When a couple gets divorced, one of the big decisions they have to make is who gets to keep the furniture. This can be a difficult decision, especially if the couple has accumulated a lot of furniture over the years.
In Australia, there is no hard and fast rule about who gets to keep the furniture in a divorce. It all depends on the circumstances of each individual case. However, there are some general principles that courts will take into account when making a decision on this issue.
The first principle is that the court will always endeavour to make a decision that is fair to both parties. This means that the court will not automatically award the furniture to one party or the other. Instead, the court will consider all of the relevant factors and make a decision based on what is fair in the particular circumstances.
The second principle is that the court will take into account the financial needs of both parties. This means that if one party is in need of financial assistance, the court may award them the furniture so that they can sell it and use the proceeds to help them pay their bills or support themselves.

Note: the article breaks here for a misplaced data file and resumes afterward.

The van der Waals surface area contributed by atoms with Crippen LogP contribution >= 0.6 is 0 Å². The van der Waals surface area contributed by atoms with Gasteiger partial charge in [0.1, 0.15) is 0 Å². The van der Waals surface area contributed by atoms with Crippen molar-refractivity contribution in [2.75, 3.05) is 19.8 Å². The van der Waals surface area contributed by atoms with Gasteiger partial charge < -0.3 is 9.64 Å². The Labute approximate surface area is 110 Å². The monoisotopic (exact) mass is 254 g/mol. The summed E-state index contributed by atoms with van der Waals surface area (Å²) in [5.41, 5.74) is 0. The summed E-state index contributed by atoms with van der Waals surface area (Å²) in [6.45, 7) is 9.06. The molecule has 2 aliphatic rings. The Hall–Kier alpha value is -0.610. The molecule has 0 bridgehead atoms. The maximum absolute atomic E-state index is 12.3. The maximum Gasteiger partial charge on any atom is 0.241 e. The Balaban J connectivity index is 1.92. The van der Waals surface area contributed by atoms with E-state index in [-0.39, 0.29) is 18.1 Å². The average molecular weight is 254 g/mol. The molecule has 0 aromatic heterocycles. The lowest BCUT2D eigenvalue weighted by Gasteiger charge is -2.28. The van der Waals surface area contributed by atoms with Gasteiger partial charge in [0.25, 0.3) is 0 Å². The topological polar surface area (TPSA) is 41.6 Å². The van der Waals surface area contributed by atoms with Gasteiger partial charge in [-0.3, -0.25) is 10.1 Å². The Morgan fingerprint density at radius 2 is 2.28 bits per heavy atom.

The third principle is that the court will take into account the contributions made by each party to the marriage. This includes both financial and non-financial contributions. For example, if one party has been stay-at-home parent during the marriage, this would be considered a significant contribution and they may be awarded the furniture as a result.
Finally, the court will also take into account the needs of any children involved. In some cases, the court may award the furniture to one party so that the children can have a place to sleep or study.
These are just some of the general principles that courts will take into account when making a decision on who gets to keep the furniture in a divorce. Every case is different and the court will always endeavour to make a decision that is fair to both parties. If you are going through a divorce and you have questions about who will get the furniture, you should speak to a lawyer who can advise you on your particular situation.